Clayton County Public Schools announced Saturday that two more of its schools are pivoting to online learning “due to an increased number of COVID-19 cases.”
Smith Elementary School and Rex Mill Middle School will go virtual for two weeks beginning Monday. Students are scheduled to return to face-to-face instruction on Sept. 7, according to the announcement.
They are the seventh and eighth schools to go virtual in the district this month.
The district has not posted COVID-19 data for the week ending Aug. 20. But in reports posted from Aug. 6 to Aug. 13, the school system recorded 265 cases of the coronavirus. Of those, 198 were students, 67 were staff.
Unlike many other districts, Clayton does not post data about individual schools. More than 50,000 students are enrolled in the district. Masks are mandated in buildings and on buses.
Saturday’s announcement said the school district is making decisions in the “best interest of all students and employees while monitoring ongoing matters relative to the pandemic.”
Numerous Georgia school districts outside metro Atlanta have temporarily moved to online learning because of soaring COVID-19 case counts. Metro area districts reported nearly 4,000 cases in the first few days of the new school year.
The numbers continue to grow.
Health officials blame the state’s low vaccination rates and the highly contagious delta variant. Children under age 12 are not eligible for vaccines.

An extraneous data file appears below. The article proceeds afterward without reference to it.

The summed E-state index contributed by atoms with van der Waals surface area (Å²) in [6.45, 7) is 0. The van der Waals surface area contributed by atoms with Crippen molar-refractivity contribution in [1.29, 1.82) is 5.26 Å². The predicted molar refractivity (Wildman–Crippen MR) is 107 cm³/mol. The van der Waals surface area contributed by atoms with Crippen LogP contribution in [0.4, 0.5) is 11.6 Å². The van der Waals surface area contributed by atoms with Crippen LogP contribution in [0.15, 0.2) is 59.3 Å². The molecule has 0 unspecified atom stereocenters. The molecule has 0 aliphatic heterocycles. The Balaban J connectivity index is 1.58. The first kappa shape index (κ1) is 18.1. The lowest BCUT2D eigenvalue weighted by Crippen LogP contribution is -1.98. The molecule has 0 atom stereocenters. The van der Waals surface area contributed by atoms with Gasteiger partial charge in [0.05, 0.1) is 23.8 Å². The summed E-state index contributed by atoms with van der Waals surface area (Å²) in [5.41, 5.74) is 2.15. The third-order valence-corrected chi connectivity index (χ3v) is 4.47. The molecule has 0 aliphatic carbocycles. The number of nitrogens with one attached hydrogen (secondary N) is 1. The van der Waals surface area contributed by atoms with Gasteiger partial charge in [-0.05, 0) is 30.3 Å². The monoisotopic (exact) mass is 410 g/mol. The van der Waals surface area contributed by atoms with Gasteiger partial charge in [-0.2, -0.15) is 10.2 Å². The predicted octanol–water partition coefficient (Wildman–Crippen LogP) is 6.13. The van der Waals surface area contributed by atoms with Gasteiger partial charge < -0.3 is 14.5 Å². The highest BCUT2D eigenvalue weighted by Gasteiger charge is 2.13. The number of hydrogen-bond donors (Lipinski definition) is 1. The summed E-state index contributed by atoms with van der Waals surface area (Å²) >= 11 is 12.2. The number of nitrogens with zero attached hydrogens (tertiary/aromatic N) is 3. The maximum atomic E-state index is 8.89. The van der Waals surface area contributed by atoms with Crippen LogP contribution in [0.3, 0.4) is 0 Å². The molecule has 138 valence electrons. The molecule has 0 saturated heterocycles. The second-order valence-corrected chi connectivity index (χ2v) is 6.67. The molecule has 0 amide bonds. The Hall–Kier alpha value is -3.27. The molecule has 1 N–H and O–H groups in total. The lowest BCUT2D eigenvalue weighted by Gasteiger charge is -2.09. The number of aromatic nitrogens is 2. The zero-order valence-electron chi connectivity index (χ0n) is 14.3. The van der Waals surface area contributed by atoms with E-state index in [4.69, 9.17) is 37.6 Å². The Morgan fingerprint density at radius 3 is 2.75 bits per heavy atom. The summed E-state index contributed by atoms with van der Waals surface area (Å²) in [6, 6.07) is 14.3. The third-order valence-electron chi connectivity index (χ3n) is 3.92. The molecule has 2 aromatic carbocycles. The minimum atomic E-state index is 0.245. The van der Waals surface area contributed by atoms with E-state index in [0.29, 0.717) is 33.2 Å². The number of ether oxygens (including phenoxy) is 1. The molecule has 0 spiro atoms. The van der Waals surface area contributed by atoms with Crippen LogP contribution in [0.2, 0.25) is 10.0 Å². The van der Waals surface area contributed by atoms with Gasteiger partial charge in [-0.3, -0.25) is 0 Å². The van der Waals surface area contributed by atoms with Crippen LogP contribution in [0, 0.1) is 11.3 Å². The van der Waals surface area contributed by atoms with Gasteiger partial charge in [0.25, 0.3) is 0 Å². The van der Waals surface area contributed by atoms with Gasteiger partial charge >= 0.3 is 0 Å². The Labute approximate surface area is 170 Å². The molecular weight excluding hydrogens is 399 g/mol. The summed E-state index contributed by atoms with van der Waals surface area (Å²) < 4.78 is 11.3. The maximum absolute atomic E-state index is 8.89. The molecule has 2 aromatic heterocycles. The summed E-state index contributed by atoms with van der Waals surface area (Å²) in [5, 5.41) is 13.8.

Last week, the Clayton County district said that Kay Pace Elementary School of the Arts was pivoting to virtual learning through Sept. 1.
Previously, the district said Kendrick Middle School in Jonesboro and Church Street Elementary School in Riverdale were switching to online classes. Students in those schools are expected to return to classrooms on Aug. 30.
Kemp Primary School also switched to virtual recently, but students have now returned to in-class learning.
Two other schools — Pointe South Middle School and North Clayton High School — began the academic year virtually because of COVID-19 related illnesses. Both are back to face-to-face instruction, a schools spokesman said.
Last week, Superintendent Morcease Beasley asked residents to get vaccinated and to keep their children at home if they are sick.
“We want to do our part to minimize the spread of this virus,” he said.
Staff reporter Leon Stafford contributed to this report.